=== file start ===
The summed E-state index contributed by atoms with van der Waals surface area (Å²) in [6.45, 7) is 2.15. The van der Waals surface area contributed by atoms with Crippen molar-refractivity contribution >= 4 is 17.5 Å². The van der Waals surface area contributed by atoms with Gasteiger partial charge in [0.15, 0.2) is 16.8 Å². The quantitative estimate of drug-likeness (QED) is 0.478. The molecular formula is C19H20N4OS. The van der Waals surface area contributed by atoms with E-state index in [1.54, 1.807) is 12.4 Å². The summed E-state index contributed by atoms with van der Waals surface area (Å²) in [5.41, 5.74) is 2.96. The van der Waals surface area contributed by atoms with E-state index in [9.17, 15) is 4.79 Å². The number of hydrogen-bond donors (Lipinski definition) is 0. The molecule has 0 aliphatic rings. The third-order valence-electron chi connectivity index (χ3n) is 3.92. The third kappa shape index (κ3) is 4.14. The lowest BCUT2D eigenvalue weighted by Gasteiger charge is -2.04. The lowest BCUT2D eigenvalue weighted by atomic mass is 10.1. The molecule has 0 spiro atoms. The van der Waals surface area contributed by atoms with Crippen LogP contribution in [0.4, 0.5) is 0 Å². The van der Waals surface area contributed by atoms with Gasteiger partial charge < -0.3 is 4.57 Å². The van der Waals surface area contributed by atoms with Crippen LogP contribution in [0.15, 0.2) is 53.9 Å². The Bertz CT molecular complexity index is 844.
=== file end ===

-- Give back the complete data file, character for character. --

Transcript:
The summed E-state index contributed by atoms with van der Waals surface area (Å²) in [6.45, 7) is 2.15. The van der Waals surface area contributed by atoms with Crippen molar-refractivity contribution >= 4 is 17.5 Å². The van der Waals surface area contributed by atoms with Gasteiger partial charge in [0.15, 0.2) is 16.8 Å². The quantitative estimate of drug-likeness (QED) is 0.478. The molecular formula is C19H20N4OS. The van der Waals surface area contributed by atoms with E-state index in [1.54, 1.807) is 12.4 Å². The summed E-state index contributed by atoms with van der Waals surface area (Å²) in [5.41, 5.74) is 2.96. The van der Waals surface area contributed by atoms with E-state index in [9.17, 15) is 4.79 Å². The number of hydrogen-bond donors (Lipinski definition) is 0. The molecule has 0 aliphatic rings. The third-order valence-electron chi connectivity index (χ3n) is 3.92. The third kappa shape index (κ3) is 4.14. The lowest BCUT2D eigenvalue weighted by Gasteiger charge is -2.04. The lowest BCUT2D eigenvalue weighted by atomic mass is 10.1. The molecule has 0 spiro atoms. The van der Waals surface area contributed by atoms with Crippen LogP contribution in [0.4, 0.5) is 0 Å². The van der Waals surface area contributed by atoms with Gasteiger partial charge < -0.3 is 4.57 Å². The van der Waals surface area contributed by atoms with Crippen LogP contribution in [0.15, 0.2) is 53.9 Å². The Bertz CT molecular complexity index is 844.